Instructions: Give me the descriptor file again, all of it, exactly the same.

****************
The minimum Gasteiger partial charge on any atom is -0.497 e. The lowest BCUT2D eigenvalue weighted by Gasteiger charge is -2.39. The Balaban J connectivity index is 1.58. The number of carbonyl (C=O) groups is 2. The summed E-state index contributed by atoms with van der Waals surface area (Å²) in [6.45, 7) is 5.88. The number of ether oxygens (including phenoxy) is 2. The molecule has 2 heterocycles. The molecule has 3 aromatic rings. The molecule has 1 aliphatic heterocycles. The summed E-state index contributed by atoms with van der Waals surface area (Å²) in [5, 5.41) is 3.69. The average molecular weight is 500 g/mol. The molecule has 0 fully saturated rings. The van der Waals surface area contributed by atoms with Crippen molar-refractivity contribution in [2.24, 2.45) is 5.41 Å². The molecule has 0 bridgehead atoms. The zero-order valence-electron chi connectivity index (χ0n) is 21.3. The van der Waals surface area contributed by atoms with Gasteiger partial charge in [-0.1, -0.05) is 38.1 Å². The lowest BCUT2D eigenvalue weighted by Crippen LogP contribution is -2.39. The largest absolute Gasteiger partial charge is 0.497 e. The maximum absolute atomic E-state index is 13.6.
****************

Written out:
The minimum Gasteiger partial charge on any atom is -0.497 e. The lowest BCUT2D eigenvalue weighted by Gasteiger charge is -2.39. The Balaban J connectivity index is 1.58. The number of carbonyl (C=O) groups is 2. The summed E-state index contributed by atoms with van der Waals surface area (Å²) in [6.45, 7) is 5.88. The number of ether oxygens (including phenoxy) is 2. The molecule has 2 heterocycles. The molecule has 3 aromatic rings. The molecule has 1 aliphatic heterocycles. The summed E-state index contributed by atoms with van der Waals surface area (Å²) in [5, 5.41) is 3.69. The average molecular weight is 500 g/mol. The molecule has 0 fully saturated rings. The van der Waals surface area contributed by atoms with Crippen molar-refractivity contribution in [2.24, 2.45) is 5.41 Å². The molecule has 0 bridgehead atoms. The zero-order valence-electron chi connectivity index (χ0n) is 21.3. The van der Waals surface area contributed by atoms with Gasteiger partial charge in [-0.1, -0.05) is 38.1 Å². The lowest BCUT2D eigenvalue weighted by Crippen LogP contribution is -2.39. The largest absolute Gasteiger partial charge is 0.497 e. The maximum absolute atomic E-state index is 13.6.